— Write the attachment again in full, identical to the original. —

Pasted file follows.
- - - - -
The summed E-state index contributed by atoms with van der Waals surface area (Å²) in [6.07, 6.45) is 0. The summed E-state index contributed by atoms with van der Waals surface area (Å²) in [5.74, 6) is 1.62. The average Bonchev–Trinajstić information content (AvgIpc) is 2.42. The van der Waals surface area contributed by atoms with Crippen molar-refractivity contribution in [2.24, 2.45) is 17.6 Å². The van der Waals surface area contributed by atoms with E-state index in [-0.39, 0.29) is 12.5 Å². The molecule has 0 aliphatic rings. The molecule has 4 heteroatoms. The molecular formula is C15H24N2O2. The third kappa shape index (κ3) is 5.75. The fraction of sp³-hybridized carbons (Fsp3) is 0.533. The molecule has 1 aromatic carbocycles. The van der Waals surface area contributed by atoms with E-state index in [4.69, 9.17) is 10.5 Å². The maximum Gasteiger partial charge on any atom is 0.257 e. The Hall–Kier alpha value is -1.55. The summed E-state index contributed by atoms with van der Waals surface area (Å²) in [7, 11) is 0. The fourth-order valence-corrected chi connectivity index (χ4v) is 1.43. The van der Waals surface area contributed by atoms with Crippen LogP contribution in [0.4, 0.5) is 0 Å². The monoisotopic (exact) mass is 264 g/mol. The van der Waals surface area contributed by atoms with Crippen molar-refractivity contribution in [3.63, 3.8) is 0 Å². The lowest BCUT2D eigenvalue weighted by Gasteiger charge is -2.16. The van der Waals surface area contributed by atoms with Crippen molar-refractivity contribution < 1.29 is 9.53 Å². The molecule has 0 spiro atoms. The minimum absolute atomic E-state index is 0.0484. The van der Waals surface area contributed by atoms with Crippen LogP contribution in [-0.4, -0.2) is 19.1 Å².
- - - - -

The summed E-state index contributed by atoms with van der Waals surface area (Å²) in [6.07, 6.45) is 0. The summed E-state index contributed by atoms with van der Waals surface area (Å²) in [5.74, 6) is 1.62. The average Bonchev–Trinajstić information content (AvgIpc) is 2.42. The van der Waals surface area contributed by atoms with Crippen molar-refractivity contribution in [2.24, 2.45) is 17.6 Å². The van der Waals surface area contributed by atoms with E-state index in [-0.39, 0.29) is 12.5 Å². The molecule has 0 aliphatic rings. The molecule has 4 heteroatoms. The molecular formula is C15H24N2O2. The third kappa shape index (κ3) is 5.75. The fraction of sp³-hybridized carbons (Fsp3) is 0.533. The molecule has 1 aromatic carbocycles. The van der Waals surface area contributed by atoms with E-state index in [4.69, 9.17) is 10.5 Å². The maximum Gasteiger partial charge on any atom is 0.257 e. The Hall–Kier alpha value is -1.55. The summed E-state index contributed by atoms with van der Waals surface area (Å²) in [7, 11) is 0. The fourth-order valence-corrected chi connectivity index (χ4v) is 1.43. The van der Waals surface area contributed by atoms with Crippen LogP contribution in [0.4, 0.5) is 0 Å². The monoisotopic (exact) mass is 264 g/mol. The van der Waals surface area contributed by atoms with Crippen molar-refractivity contribution in [3.63, 3.8) is 0 Å². The lowest BCUT2D eigenvalue weighted by Gasteiger charge is -2.16. The van der Waals surface area contributed by atoms with Crippen molar-refractivity contribution < 1.29 is 9.53 Å². The molecule has 0 spiro atoms. The minimum absolute atomic E-state index is 0.0484. The van der Waals surface area contributed by atoms with Crippen LogP contribution in [-0.4, -0.2) is 19.1 Å².